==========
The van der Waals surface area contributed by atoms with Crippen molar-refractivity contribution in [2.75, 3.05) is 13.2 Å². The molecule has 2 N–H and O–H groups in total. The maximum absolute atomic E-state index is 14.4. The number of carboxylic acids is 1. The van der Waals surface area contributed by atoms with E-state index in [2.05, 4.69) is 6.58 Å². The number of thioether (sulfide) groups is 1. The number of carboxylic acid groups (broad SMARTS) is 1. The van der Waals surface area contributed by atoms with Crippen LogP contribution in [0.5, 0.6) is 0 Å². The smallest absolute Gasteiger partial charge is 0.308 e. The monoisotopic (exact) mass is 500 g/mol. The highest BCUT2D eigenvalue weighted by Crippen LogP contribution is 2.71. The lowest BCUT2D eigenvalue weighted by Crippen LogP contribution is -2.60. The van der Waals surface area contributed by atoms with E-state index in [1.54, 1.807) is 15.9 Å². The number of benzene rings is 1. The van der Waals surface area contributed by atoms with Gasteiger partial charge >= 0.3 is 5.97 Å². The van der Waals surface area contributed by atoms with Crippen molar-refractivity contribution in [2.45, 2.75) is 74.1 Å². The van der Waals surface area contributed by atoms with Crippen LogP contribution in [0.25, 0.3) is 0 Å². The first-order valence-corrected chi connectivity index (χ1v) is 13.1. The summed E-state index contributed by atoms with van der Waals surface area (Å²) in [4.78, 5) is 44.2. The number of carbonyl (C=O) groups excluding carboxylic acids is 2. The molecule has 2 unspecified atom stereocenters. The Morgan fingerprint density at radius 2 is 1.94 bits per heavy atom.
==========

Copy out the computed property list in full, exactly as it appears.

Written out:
The van der Waals surface area contributed by atoms with Crippen molar-refractivity contribution in [2.75, 3.05) is 13.2 Å². The molecule has 2 N–H and O–H groups in total. The maximum absolute atomic E-state index is 14.4. The number of carboxylic acids is 1. The van der Waals surface area contributed by atoms with E-state index in [2.05, 4.69) is 6.58 Å². The number of thioether (sulfide) groups is 1. The number of carboxylic acid groups (broad SMARTS) is 1. The van der Waals surface area contributed by atoms with Crippen LogP contribution in [0.5, 0.6) is 0 Å². The smallest absolute Gasteiger partial charge is 0.308 e. The monoisotopic (exact) mass is 500 g/mol. The highest BCUT2D eigenvalue weighted by Crippen LogP contribution is 2.71. The lowest BCUT2D eigenvalue weighted by Crippen LogP contribution is -2.60. The van der Waals surface area contributed by atoms with E-state index in [1.54, 1.807) is 15.9 Å². The number of benzene rings is 1. The van der Waals surface area contributed by atoms with Gasteiger partial charge >= 0.3 is 5.97 Å². The van der Waals surface area contributed by atoms with Crippen molar-refractivity contribution in [2.45, 2.75) is 74.1 Å². The van der Waals surface area contributed by atoms with Crippen LogP contribution in [0.25, 0.3) is 0 Å². The first-order valence-corrected chi connectivity index (χ1v) is 13.1. The summed E-state index contributed by atoms with van der Waals surface area (Å²) in [4.78, 5) is 44.2. The number of carbonyl (C=O) groups excluding carboxylic acids is 2. The molecule has 2 unspecified atom stereocenters. The Morgan fingerprint density at radius 2 is 1.94 bits per heavy atom.